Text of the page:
Produced by Guest blogger
This is a guest blog by BU graduate Scott Bruce.
First things first, being a qualified nurse is completely different to being a student! You actually get to call yourself a nurse and the buck stops with you! (EEK!… Scary, Right?!)
You find yourself on shift saying things like “I’ll just go and check” or “I’ll get the nurse for you,” but then it dawns on you that you are the nurse. I had always been told that becoming a nurse was like learning to drive… I’ve been driving for 9 years and nursing and driving are two very different things.
You learn to pass the university course but nothing truly prepares you for your first day as a staff nurse, which is when you start learning the true skills of nursing. You have to learn quickly that your priorities change and you have so much more responsibility but fortunately all newly-qualified nurses undergo what is known as “preceptorship.” This is the period of time (usually a year) where you are still considered a “baby nurse” and are still learning the ropes.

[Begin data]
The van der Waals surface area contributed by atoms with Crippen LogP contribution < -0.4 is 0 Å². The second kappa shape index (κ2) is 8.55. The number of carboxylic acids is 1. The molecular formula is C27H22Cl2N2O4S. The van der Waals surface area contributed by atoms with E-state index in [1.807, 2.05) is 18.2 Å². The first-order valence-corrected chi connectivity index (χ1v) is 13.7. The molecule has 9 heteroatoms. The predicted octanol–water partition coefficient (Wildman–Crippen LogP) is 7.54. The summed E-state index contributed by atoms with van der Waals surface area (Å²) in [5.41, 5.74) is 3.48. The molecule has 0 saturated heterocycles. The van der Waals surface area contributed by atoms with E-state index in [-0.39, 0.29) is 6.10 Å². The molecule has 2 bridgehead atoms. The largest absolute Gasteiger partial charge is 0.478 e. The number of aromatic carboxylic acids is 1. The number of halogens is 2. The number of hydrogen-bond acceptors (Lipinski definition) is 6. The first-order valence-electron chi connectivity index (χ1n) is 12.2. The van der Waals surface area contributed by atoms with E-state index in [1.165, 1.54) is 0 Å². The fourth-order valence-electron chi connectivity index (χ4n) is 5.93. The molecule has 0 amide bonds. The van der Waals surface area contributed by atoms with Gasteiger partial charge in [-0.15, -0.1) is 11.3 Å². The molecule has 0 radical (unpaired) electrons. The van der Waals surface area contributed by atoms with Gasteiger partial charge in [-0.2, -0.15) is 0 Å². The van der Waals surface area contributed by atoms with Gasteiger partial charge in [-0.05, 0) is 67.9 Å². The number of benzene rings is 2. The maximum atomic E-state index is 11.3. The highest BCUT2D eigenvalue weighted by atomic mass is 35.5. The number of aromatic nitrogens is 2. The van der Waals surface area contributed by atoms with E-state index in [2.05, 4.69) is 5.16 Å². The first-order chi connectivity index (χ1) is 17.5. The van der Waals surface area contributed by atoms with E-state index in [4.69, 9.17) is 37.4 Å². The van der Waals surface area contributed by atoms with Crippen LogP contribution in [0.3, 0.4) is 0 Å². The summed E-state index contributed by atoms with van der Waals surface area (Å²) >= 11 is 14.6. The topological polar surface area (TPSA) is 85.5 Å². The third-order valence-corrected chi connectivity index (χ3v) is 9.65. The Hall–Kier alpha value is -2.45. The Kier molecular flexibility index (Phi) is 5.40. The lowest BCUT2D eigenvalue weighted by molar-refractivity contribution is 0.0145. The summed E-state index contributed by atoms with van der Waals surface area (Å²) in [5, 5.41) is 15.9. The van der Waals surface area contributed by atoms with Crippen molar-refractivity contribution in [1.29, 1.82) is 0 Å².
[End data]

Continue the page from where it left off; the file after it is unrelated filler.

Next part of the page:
During your preceptorship period it’s perfectly fine to not know everything. In fact, there’s no nurse in the world who knows everything about nursing. Fortunately the support from the ward team and doctors is fantastic and you find yourself learning new things every day.
I’ve already advanced my skills thanks to courses from the education and training department and feel so much more comfortable in my knowledge and decision making on the ward.
Long story short, nursing is challenging but if you’re reading this and considering Adult Nursing as a future vocation, you should make the most of your peers and colleagues to advance your knowledge and skills during your preceptorship period. Nursing is about lifelong learning and I’m so glad I made the step into the profession! It is still the most rewarding job ever… despite the days when you feel completely out of your depth. BU helped me get to where I am today and I am beyond glad I made the decision to go to university so I can do what I enjoy every day.